Despite the obvious trends emerging, which started with the Pre-Fall 2017 editorials, namley tartan, early 80s punk styles. There is no doubt that Rick Owens assigns his own trends and influences prior to a season exposé. An extremely talented designer, who sets a benchmark rather than following an emerging trend. For a designer or artist to be their own influence and inspiration shows a discipline and mastery. This in turn comes from experience and the many years that entails in building your ideas.
The apparent name for his Men’s Fall 2017 show was titled “Glitter”. A tribute to a time in history, that was just as tumultuous, but at the same time an innovative and creative period in modern history. Owens retrospection with his Fall 2017 collection relates to the early 1970s ala Glam and disco. A developing style which falls under Owens distinct creations, in which I picked up on with his Paris (Men’s) Spring Summer 2017 show in June 2016. My review is as follows. “Extraordinary original styling via Rick Owens. It’s Studio 54, David Bowie and the spectra of death.” An overview that I felt had to be concise, yet descriptive, as a single sentence.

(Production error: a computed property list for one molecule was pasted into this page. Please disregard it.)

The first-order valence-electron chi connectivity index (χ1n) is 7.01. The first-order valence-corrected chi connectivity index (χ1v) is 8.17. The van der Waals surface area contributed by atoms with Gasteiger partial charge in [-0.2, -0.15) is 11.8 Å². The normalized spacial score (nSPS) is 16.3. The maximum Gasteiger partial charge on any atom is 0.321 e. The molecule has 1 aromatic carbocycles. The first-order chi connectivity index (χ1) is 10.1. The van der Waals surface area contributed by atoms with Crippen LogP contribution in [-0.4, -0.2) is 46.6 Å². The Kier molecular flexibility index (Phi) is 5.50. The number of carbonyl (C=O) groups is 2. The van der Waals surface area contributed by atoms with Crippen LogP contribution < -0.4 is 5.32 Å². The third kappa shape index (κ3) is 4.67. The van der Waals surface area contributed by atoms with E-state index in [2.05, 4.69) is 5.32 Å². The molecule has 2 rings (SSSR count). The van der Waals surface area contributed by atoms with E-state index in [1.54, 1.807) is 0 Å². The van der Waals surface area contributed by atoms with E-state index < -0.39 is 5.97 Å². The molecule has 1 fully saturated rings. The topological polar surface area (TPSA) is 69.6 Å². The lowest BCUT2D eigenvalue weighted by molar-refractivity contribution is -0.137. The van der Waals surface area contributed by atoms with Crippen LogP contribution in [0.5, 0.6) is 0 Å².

In reviewing Rick Owens new collection for Paris Fashion week Fall 2017 my attention was drawn to paradoxical title for the show (Glitter). Noting his prior 1970s influences, however with this Fall collection there is more of a rawness forming within his creations. The neutrality of its tones, with no reflection, no mirrored 1970s vanity as once again Owens has used the Palais de Tokyo architecture. With it’s spiraling staircase that leads down into it’s concrete bunker, an expansive tomb. Entering into Owens world. It feels bleak, the safe appeal of the subterranean with it’s concrete and steel. Models are adorned with oversize clothing, thick, layered. A patch work of stylized protection from the indifference of nature and, at times, humanities brutality against itself. To me, despite drawing from periods of history for influence. This collection represents a future within the now. A dystopian construct that exists all around us. Prefabrication is only the facade, beneath in it’s broken and unsure foundation is an evolving beautification. A new construct is forming.